Want to write for us? We get a lot of pitches, but we try to carefully consider each one. Our one requirement is that the piece must be related to faith, or its absence. We look to break or explain news related to religion and spirituality. If there is no such angle, we’re not a good match for you.
We are most interested in news tips and news stories, including features that that reveal a new trend in religion. Freelance reporters can contact us with emerging story ideas.
Want to write analysis or opinion? Here are some other guidelines:
Q: Does my piece have to be related to the news?
A: Short answer: Basically. Long answer: We prefer things off the news, but another way of asking that is: Why this piece, and why now? We need a good answer to that question. It could be connected to something that happened (preferably very recently), or a trend, a new book, or tweet or song or an idea that’s being discussed (or should be), or a person whose relevance right now feels important to you.
Q: What do good pieces include?
- Some element of surprise.
- Something that evokes feeling: Awe, outrage, passion, fascination, delight, etc.
- Analysis, explanation, context, history, quotes, evidence, data.
- Elements that are both specific and broad (for instance, a piece on Mormons and modesty would hit both a specific crowd and a broad topic).
- Some basic journalism rules: Don’t say anything that isn’t true. Don’t copy anything you’ve seen elsewhere. Don’t make up names. Anything in quotes should be verbatim accurate.
Q: What pieces don’t work?
A: It’s not a perfect science, but here are some general thoughts:
- Pieces that don’t have a news hook are more challenging and have to hit a higher bar.
- Pieces that drive an agenda rather than an idea.
- Pieces that seem expected. We don’t want, “Of course [said author] would advocate [such view].” Or that make a point or offer news that’s already widely out there.
- Pieces that are too inside baseball. This includes writing that is too academic and not accessible to a general audience.
Q: Should I send a brief pitch or the full article?
A: Either is fine. The pitch should include strong, newsy headline suggestions (what’s going to be your point?) and how soon you can turn something around.
Q: Should I include an author bio?
A: Yes. We need a one- or two-sentence bio, an explanation of what makes you the right person for the article, whether it’s your institution, your book, your blog, etc.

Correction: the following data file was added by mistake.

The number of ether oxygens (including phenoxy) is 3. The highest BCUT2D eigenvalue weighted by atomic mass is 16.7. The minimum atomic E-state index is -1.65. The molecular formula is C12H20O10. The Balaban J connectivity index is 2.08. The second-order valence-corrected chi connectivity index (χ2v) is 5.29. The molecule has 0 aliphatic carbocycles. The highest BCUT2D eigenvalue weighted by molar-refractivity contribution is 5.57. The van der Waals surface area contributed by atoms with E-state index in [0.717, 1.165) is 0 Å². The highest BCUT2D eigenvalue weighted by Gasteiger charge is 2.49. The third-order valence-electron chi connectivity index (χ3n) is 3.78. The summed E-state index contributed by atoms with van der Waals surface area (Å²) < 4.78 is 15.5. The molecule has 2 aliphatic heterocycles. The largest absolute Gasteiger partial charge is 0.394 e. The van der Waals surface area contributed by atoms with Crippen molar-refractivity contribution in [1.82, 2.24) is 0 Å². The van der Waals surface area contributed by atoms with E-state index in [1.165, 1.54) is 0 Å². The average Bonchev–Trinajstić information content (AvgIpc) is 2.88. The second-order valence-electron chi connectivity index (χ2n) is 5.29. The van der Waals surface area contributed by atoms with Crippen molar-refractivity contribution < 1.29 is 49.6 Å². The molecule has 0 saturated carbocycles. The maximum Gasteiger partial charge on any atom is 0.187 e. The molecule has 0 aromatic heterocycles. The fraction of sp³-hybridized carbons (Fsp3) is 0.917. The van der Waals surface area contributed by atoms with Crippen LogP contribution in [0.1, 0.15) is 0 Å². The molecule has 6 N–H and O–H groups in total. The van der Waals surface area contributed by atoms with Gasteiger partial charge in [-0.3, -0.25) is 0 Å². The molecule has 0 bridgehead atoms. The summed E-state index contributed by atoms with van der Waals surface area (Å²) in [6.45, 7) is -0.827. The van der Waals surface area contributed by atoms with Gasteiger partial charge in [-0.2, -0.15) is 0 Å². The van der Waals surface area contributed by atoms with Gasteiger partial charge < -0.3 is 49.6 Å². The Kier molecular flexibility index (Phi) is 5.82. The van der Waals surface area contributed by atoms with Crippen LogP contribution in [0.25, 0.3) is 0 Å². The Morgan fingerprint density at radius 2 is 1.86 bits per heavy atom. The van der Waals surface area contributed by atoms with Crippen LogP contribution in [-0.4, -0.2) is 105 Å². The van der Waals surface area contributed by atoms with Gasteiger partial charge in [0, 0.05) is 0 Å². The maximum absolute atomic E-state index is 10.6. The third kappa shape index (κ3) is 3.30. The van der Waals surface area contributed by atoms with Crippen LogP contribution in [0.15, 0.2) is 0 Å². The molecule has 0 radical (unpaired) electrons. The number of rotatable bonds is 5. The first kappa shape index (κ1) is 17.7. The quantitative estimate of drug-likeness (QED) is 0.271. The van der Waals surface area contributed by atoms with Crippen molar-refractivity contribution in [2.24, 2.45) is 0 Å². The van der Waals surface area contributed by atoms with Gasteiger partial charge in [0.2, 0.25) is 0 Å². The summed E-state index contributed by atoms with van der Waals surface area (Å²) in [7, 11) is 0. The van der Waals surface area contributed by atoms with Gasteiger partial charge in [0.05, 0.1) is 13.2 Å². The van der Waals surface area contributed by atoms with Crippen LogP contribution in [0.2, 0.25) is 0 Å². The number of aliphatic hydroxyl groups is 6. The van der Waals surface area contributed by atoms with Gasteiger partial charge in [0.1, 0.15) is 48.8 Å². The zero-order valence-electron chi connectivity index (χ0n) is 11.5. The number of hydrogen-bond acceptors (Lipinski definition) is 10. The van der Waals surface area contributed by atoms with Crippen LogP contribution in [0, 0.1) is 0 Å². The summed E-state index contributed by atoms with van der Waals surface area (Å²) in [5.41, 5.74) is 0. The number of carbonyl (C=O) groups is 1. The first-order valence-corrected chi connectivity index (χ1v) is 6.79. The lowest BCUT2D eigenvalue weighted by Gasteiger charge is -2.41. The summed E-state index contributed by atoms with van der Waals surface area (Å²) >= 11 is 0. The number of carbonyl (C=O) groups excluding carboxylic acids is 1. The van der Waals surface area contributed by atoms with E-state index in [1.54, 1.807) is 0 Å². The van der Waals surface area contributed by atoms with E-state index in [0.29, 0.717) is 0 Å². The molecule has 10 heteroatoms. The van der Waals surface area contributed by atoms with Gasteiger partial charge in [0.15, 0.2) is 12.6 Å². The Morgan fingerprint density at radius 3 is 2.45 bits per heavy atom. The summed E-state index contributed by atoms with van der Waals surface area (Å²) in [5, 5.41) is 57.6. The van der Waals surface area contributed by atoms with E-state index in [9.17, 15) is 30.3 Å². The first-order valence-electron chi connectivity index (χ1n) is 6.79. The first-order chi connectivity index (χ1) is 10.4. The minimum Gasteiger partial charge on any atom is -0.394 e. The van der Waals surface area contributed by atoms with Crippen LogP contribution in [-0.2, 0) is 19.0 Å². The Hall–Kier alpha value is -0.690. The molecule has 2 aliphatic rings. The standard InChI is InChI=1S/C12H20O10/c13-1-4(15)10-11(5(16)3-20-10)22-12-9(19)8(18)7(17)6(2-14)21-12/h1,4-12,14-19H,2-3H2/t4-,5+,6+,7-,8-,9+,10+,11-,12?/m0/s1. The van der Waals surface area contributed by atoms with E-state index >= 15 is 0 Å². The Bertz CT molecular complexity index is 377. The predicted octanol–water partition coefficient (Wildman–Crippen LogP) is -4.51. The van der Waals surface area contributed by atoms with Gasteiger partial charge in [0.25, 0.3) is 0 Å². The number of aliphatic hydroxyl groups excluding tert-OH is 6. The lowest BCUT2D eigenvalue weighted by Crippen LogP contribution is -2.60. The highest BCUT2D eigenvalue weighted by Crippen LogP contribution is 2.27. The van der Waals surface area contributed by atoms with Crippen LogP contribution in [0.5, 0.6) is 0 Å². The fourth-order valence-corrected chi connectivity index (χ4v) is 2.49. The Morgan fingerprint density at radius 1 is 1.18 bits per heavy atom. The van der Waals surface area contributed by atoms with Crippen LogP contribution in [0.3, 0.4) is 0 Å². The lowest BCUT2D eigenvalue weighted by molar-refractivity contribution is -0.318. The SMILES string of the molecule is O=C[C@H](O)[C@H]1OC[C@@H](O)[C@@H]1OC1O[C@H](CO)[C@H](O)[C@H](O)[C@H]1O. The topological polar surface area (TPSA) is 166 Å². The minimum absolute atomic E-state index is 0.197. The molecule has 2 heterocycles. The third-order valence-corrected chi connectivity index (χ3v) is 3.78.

Q: Does it have to be something that hasn’t run elsewhere?
A: We prefer original pieces but consider reprints and book excerpts.
A: Word counts tend to run somewhere between 600 and 1,200 words long.
Q: Will the piece go in print?
A: Some pieces are considered for print, but it’s not guaranteed and it’s not a priority. We’re looking to reach a broad, online national and international audience. Our online audience is far, far larger than our audience for print.
Q: How are headlines chosen?
A: Provide a few suggestions! We are looking for something that will be both enticing and shareable. No, we don’t want clickbait, but we do want people to click in. Remember, the piece is competing up against kitten videos for eyeballs.
Q: Have any common writer mistakes to avoid?
A: Avoid passive voice and academic jargon. Use strong verbs. Don’t start a sentence with “this” or “that” referring to a previous sentence. Each sentence should stand alone. Don’t include double spaces between a period and the next sentence. Keep paragraphs short, two to three sentences. Eliminate cliches. Put books and movie titles in quotation marks. If you are writing first-person narrative, try to get creative with i, i, i, i, so you don’t sound too self-focused. William Zinsser’s “On Writing Well” offers more good tips.
A: Of course! Please do back up your claims with sources. Link to original documents, previous news stories, etc. Linking to your book or Web site is fine in your bio, but avoid too much self promotion. Consider adding tweets, Instagram or some other visuals to help show what you’re writing about. What would help the reader dive more deeply into the subject? We have to add links manually, however, so please be judicious.
Q: How soon will I know if a pitch or story is accepted?
A: It depends. Please provide a deadline if you plan to pitch it elsewhere. If you are pitching to multiple publications, please make that clear in the pitch. If you don’t hear back, feel free to send another nudge.
Q: What happens after the story is accepted?
A: It will be edited, and a final version is usually sent to the author unless the changes are very minor. Please send a draft as close to the final version as possible so we don’t have to go back-and-forth on changes, and bold or highlight anything you would like changed during editing. Please tell us your availability and include a phone number so that we can reach you quickly for edits if needed.
Q: What happens after the story is published?
A: Promote away! Send to your friends and family. Post it on social media. Tag @Washington Post on Facebook and Twitter.